By DAVID HOUCK
Atomic Realty LLC
We are occasionally asked, “must I complete the property disclosure statement of adverse material facts (NMAR form 1110) you have supplied?” The answer is no you don’t have to use our form however, while you don’t have to fill out OUR property disclosure statement form, in New Mexico you do have a duty to disclose all the adverse material facts that you actually know about, either on our form or one of your own. Please be aware, you have to disclose adverse material facts but do not have to repair them.
If working with us we strongly urge you to protect yourself and honestly, and to the best of your knowledge complete the property disclosure statement, it may help limit your future legal liability. Furthermore, if you are a “For Sale By Owner” the State of New Mexico mandates you too have the same duty to disclose adverse material facts.
What do you have to disclose? Sellers do have a duty (Legal obligation) to disclose adverse material facts that would affect the desirability or value of a property to a reasonable person. The Seller needs to disclose facts they actually know about but is not under an obligation to conduct inspections to determine if any unknown adverse material facts exist. Sellers are not responsible to disclose minor defects (those that do not affect the value or desirability) or defects they do not know about. Once a home is sold to a buyer any subsequent disclosed defects or prior unknown undisclosed defects are the buyer’s responsibility, NOT the seller’s.
When does a Seller have to disclose an adverse material fact? (One that would affect the desirability or value of a property to a reasonable person.) A Seller should disclose an adverse material fact when they become aware of it, any time between listing and closing.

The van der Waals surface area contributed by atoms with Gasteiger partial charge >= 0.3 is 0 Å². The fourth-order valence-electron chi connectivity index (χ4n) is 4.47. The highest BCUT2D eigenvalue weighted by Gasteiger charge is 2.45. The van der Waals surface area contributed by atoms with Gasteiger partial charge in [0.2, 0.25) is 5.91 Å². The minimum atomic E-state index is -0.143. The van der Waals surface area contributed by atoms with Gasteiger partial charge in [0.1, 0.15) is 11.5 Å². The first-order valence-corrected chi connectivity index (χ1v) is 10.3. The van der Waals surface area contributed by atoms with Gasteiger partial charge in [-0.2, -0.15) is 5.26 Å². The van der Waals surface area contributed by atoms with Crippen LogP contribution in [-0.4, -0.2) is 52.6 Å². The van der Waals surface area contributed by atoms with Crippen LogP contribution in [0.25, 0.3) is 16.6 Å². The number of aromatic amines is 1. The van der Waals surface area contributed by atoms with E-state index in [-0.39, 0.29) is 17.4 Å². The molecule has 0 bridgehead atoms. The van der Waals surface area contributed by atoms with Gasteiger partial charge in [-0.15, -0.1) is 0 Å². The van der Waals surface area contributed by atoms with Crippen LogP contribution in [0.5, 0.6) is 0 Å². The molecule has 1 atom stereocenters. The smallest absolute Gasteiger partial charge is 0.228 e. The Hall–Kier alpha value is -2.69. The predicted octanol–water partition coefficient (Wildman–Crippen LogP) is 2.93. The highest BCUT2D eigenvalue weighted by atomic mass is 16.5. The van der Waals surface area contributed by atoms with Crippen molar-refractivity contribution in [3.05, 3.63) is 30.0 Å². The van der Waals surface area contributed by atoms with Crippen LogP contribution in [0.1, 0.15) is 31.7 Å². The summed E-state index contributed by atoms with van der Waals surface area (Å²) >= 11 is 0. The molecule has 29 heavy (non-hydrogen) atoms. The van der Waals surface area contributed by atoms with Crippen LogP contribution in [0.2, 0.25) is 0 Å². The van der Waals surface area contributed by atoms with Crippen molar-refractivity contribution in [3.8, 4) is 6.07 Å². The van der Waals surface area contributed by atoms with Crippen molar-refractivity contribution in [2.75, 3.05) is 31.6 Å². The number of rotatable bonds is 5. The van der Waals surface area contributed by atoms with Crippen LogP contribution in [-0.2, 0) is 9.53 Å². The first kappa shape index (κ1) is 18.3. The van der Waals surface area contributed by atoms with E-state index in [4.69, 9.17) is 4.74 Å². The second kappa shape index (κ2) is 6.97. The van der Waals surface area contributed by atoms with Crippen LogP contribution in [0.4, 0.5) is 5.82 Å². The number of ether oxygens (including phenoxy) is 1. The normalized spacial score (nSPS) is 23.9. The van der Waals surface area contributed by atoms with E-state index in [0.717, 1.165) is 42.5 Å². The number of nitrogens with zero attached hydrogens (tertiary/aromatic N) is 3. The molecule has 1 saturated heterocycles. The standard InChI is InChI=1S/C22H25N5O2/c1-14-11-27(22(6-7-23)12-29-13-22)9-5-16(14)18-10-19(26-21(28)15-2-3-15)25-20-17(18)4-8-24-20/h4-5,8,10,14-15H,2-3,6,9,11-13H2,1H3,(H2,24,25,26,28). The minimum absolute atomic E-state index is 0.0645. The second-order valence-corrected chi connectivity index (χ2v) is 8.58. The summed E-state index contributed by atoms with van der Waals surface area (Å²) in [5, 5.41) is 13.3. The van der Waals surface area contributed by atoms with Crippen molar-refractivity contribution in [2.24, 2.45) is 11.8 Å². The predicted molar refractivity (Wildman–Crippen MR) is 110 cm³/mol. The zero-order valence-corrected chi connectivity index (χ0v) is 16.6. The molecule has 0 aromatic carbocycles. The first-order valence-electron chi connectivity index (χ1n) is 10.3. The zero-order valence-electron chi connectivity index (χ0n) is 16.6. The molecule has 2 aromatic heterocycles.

What would the court find affects the desirability or value of a property to a reasonable person? A leaky faucet, an uncut lawn? Probably not, however, undisclosed broken windows, tiles, heat and air conditioning are much more likely but that is for the system to decide. We, like most people, believe in honest transactions and suggest that if you actually know of something that is wrong disclose it.
If you, as a seller, had an adverse material fact or defect and remediated it, by repair or replacement it is to your advantage to disclose what was wrong, how it was remediated, and who performed the remediation.
While every transaction is unique and if a buyer still has concerns they should ask their broker about purchasing a home warranty to help with the cost of other possible repairs after purchase.
David Houck is the Qualifying Broker for Atomic Realty, with 40 years experience, a BS in math and physics and a doctorate in law. For more details on these issues and free selling and buying tips see AtomicRealty.net.